I agree. Not sure where I was going on the temp statement. Brain fart.

dean1484 SuperDork
2/20/12 7:37 a.m.
Raze wrote: Dean, Didn't we have this very same conversation almost exactly 2 years ago? http://grassrootsmotorsports.com/forum/grm/sizing-a-turbo-for-rear-mounting/19240/page1/

Yes I did and I never for a good answer. I figured that someone may have an answer now that is a year later. I looked for the thread but with the site search function being what it is and google is a hit or miss proposition. It did find my M62 thread that I dug up this week.

Raze SuperDork
2/20/12 9:45 a.m.

Everything I researched at the time led me to the conclusion you need a smaller turbine and/or smaller turbine housing. That's one of the reasons Holsets come up in discussion is that for many of the turbos including the HY/HX 35s, 40s, 45s, HE351s, etc. there are multiple configurations for each. The problem with all of this is first figuring out which turbo you want based on a compressor map overlaying your engine flow numbers based on rpm range and desired boost level. This should size your turbo. Then you'll have to look into either hybridization of your given compressor with a slightly smaller turbine, or find a turbo with identically sized turbines with various sized turbine housing and go for a smaller one.

If you're using a smaller sized turbo, say a T3, below 15psi there are a couple options readily off the shelf that I have experience with and can relate hopefully for an example: Merkurs used a .63 A/R turbine for the Automatics, .48 turbine for the manuals (autos were limited to 10psi, manuals 15psi) with a .60 A/R compressor. Early SVOs used .63 as well. These turbos spooled slower (to protect the auto trans). The TurboCoupe used a smaller IHI turbo. In other words find a turbo with an appropriate compressor, get the A/R of the turbine, see if there's a smaller variant, or a smaller housing that could be fit.

There is one more possibility I will point out and leave up to you to investigate. Holset started running variable geometry turbos a while back that would electrically actuate a disc in the turbine section to change the effective area of the turbine housing. This led to less turbo lag and better operating range boost. They had issues with these and many can be found for a song on eBay. There was a DSM fella who junked the electric actuator and ran a mechanical setup. In your case you could use a system like this to 'tune' in a desired A/R. I'm just saying...

1988RedT2 SuperDork
2/20/12 10:04 a.m.

I wouldn't compromise. Keep it as close to the engine as possible. What mean no room? Punch hole in hood!

carguy123 SuperDork
2/20/12 10:08 a.m.

And since you don't need an intercooler who says there'll be lag?

Xceler8x SuperDork
2/20/12 1:43 p.m.
carguy123 wrote: And since you don't need an intercooler who says there'll be lag?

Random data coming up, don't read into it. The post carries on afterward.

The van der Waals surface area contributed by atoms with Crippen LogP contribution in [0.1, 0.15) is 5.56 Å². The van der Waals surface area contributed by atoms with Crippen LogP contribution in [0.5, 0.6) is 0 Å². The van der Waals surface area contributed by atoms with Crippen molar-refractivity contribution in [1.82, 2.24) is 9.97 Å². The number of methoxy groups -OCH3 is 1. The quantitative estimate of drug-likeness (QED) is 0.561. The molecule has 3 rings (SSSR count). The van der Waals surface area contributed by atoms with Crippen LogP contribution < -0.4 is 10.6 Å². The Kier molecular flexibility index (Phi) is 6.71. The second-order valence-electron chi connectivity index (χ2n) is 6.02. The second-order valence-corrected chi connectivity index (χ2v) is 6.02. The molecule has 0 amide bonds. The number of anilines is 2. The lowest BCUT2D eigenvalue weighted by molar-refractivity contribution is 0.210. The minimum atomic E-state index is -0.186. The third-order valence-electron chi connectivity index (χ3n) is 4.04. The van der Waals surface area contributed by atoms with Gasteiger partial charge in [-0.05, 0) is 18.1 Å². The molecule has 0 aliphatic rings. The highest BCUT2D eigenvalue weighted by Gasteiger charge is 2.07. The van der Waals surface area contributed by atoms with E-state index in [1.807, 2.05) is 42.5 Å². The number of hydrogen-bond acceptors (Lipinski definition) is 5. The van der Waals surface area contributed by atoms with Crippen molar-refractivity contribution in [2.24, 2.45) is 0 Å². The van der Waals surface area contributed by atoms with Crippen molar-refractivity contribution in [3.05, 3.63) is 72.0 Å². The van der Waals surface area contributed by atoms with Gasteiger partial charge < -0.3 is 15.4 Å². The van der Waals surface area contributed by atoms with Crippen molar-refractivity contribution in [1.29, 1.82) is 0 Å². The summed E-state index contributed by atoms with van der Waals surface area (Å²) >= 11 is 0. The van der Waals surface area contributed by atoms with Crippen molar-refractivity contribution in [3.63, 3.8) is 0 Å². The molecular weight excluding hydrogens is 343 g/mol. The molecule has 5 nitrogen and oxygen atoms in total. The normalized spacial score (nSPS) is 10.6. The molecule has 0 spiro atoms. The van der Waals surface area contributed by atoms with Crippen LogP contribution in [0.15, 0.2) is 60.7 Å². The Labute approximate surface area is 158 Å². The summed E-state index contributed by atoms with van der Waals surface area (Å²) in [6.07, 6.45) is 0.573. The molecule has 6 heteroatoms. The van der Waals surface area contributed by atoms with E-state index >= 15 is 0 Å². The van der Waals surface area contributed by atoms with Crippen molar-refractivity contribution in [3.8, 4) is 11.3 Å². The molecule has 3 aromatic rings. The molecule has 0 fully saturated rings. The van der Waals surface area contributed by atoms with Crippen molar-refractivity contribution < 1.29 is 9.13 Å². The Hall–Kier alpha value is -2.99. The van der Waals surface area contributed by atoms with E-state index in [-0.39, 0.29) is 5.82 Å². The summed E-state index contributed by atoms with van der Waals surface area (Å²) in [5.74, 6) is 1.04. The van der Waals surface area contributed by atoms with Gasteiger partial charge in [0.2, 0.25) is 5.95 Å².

Are you saying an intercooler increases turbo spool times?

dean1484 SuperDork
2/20/12 5:24 p.m.
Xceler8x wrote:
carguy123 wrote: And since you don't need an intercooler who says there'll be lag?
Are you saying an intercooler increases turbo spool times?

I could see it increasing the time it takes the boost to get in to the motor and this combined with the cooling of the charge (causing the volume to be reduced) could also add a little bit of lag.

I will post photos in a bit I was laying things out this afternoon in the driveway. Nothing spectacular but I really like the fitment and the alignment of things.

dean1484 SuperDork
2/20/12 5:27 p.m.

You know.. .. . It just occurred to me that I should do a rear mounted turbo that then feeds a into a supercharger. . . . .

Raze SuperDork
2/20/12 6:58 p.m.
dean1484 wrote: You know.. .. . It just occurred to me that I should do a rear mounted turbo that then feeds a into a supercharger. . . . .

or another turbo

Vigo SuperDork
2/20/12 11:02 p.m.
There's very little change in kinetic energy upstream and downstream of a turbine.

Im not sure how you can say that with a straight face.

Oh, and one reason why Holsets might come up often in rear-mount applications is because they tend to have gas-v8-size compressors on too-small-for-gas-v8 turbines, which sort of goes with the same the whole theme that's been echoing in here about same compressor as usual, but smaller turbine (housing). At the end of the day the holset turbine has to sized right to spool off-idle on a diesel that, while it may have similar displacement to a gas motor from the same vehicle, has E36 M3ty VE and only revs to 3000 rpm.

JohnyHachi6 Reader
2/21/12 1:14 a.m.
Vigo wrote: Im not sure how you can say that with a straight face.

I don't know what's so hard to understand about it and it's certainly the case. I was wondering more about it today and started to talk to one of the Professors I work with at Tech about it. He's a specialist in turbomachinery who has been working in the field since 1979 and I asked him specifically about this - he agreed that there is very little change in kinetic energy across the turbine.

If you pick up an intro thermo textbook, I'm sure you can find an example or look at some of the relevant equations.

dean1484 SuperDork
2/21/12 10:34 a.m.

Some photos of what I am thinking.

If anyone is wondering it is a K04 turbo form a Mazda 2.2L IT is designed for off the line boost in the Mazda so was thinking it would work reasonably well in a rear mount application with the 2.5L that is in my car. The compressor map for this unit looks to be about perfect for what I want. I am probably going to have to dial the boost back a bit. Possibly swapping the wast gate diaphragm for one set at a lower boost. I will have to see what is out there that I can work with that is interchangeable.

All I need is to get the adaptor mount plates and start welding. I am thinking of putting both the coolant and the oiling systems in the rear of the car with there own coolers and electric pumps.

I also was wondering if anyone had a source for oval tubing. At very least I would like to use it to run back form the turbo to the front of the car.

1 2
Our Preferred Partners